No. 3 Florida State (8-0) piled up 517 yards of offense and outscored No. 7 Miami (7-1) 20-0 in the second half to capture a 41-14 victory over the Hurricanes in a battle of top 10 teams in Tallahassee on Saturday night.
Heisman Trophy candidate Jameis Winston completed 21 of 29 passes for 325 yards and one touchdown and overcame two first-half interceptions to lead the ‘Noles to their fourth-straight win over the ‘Canes.
With the win, FSU might be equipped to leap over Oregon for the No. 2 spot in the BCS rankings that come out on Sunday, though it could be a short-lived ranking since the Ducks play Stanford on Thursday.
The two teams worked their jabs in the first half, prodding each other’s weakness with a fair bit of power running. The ‘Canes, especially, seemed content with trying to wear down the FSU defense. But the Miami defense couldn’t contain the Seminoles offense when it counted — FSU was a remarkable 11 of 15 on third downs — and FSU took a 21-14 lead into the half thanks in part to two nifty touchdowns — one running and one passing — by Devonta Freeman.
The ‘Noles showed their mettle in the second half and made sure to leave no doubt, blanking the ‘Canes the rest of the way while getting touchdown runs from James Wilder, Jr., and Freeman and two field goals from Roberto Aguayo, who remained a perfect 12 for 12 for FGs on the year. Miami had just 95 yards of offense after halftime, 275 in all.
Stephen Morris needed to have a big game for the ‘Canes to have a shot, but he was limited to 192 yards passing and two touchdowns, while getting intercepted twice. Meanwhile, the ‘Noles had their way on the ground, piling up 192 yards and four touchdowns against the tired ‘Canes defense.
In the end, FSU was a vastly superior team with vastly superior players playing in front of a rabid home crowd. There was a lot of talk before the game about this historic rivalry being ‘back’ but Miami has a ways to go before it lives up to its end of the bargain.
File this one under the most first world of all problems: the South Carolina football program is having to adjust its plans because the Gamecocks’ basketball team has been more successful than anticipated.
With Frank Martin‘s hoops headed to Phoenix for this weekend’s Final Four and taking all the Palmetto State’s attention with them, Will Muschamp‘s football program has been forced to alter what had been a big day planned.
The Gamecocks were scheduled to break ground on their announced indoor practice facility; those plans have now been postponed.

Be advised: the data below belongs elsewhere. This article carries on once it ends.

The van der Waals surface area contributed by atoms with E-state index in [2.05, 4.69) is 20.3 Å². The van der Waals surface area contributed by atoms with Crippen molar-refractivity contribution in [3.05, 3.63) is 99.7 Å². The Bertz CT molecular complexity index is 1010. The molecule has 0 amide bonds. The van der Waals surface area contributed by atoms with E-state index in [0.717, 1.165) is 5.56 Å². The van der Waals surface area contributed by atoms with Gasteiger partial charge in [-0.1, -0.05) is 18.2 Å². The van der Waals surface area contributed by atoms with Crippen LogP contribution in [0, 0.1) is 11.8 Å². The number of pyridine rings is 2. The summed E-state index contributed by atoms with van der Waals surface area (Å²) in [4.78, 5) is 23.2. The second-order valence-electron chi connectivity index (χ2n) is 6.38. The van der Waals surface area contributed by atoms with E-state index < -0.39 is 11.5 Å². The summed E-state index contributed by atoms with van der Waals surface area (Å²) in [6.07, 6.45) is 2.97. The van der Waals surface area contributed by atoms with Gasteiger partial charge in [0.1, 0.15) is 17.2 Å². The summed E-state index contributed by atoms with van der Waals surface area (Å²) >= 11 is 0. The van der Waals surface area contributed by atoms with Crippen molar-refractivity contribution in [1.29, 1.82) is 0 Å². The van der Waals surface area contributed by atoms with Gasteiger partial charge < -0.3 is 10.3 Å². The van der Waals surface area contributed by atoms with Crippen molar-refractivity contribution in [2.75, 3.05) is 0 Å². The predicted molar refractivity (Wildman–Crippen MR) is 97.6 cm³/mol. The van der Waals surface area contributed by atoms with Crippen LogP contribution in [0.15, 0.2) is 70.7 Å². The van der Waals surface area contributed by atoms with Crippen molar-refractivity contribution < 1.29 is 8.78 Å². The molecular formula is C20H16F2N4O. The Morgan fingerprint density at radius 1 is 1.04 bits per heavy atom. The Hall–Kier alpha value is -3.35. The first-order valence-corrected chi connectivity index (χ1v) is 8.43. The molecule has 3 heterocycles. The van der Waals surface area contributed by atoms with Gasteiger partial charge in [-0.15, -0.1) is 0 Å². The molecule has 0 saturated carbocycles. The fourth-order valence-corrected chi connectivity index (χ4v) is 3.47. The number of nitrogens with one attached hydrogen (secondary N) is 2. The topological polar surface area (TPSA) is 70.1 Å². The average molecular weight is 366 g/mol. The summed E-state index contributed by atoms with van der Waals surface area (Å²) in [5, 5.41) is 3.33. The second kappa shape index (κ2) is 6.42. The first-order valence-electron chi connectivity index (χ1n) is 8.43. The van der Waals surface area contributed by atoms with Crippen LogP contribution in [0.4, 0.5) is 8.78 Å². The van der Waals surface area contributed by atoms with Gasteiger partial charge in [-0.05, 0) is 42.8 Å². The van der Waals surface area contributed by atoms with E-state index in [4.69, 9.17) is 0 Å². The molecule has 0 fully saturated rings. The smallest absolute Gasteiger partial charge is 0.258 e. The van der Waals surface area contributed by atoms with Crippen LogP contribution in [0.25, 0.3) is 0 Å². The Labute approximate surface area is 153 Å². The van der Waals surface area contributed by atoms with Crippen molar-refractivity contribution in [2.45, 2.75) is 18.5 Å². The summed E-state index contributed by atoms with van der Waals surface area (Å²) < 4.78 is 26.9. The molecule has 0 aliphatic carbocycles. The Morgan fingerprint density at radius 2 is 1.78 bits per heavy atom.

With only six days between South Carolina’s clinching of a Final Four berth and the football team’s planned Garnet-White game, the spring game will have to remain slated for Saturday. But it has been bumped forward to a noon kickoff.
Muschamp did not make the trip to Madison Square Garden for Sunday’s Elite Eight win (Florida’s Jim McElwain was in attendance) and Saturday’s spring game will also preclude his attendance, meaning the head football coach must wait until a possible national championship berth to support the basketball team in person.
Texas pursued former LSU quarterback Brandon Harris, but Harris is no longer interested in being pursued.
After Harris’s commitment to North Carolina, Tom Herman has reportedly turned his interests to the next logical choice in the graduate transfer market — former Notre Dame signal caller Malik Zaire.
The news comes from Chip Brown of Horns Digest who, unfortunately hid the goods behind a pay wall.
The move would be an interesting one considering Zaire’s history with the Longhorns. Zaire played like a Heisman candidate in a 38-3 crunching of Texas on the opening night of the 2015 season, hitting 19-of-22 passes for 313 yards with three touchdowns and no interceptions. As we know, Zaire was lost for the year to a broken ankle one week later, but managed to win back the starting job in training camp before the ’16 season.
Zaire didn’t last long, though, hitting 2-of-5 passes for 23 yards while being credited for no gain on three rushes, giving way to DeShone Kizer in an eventual 50-47 double overtime loss to the Longhorns in Austin to open last season.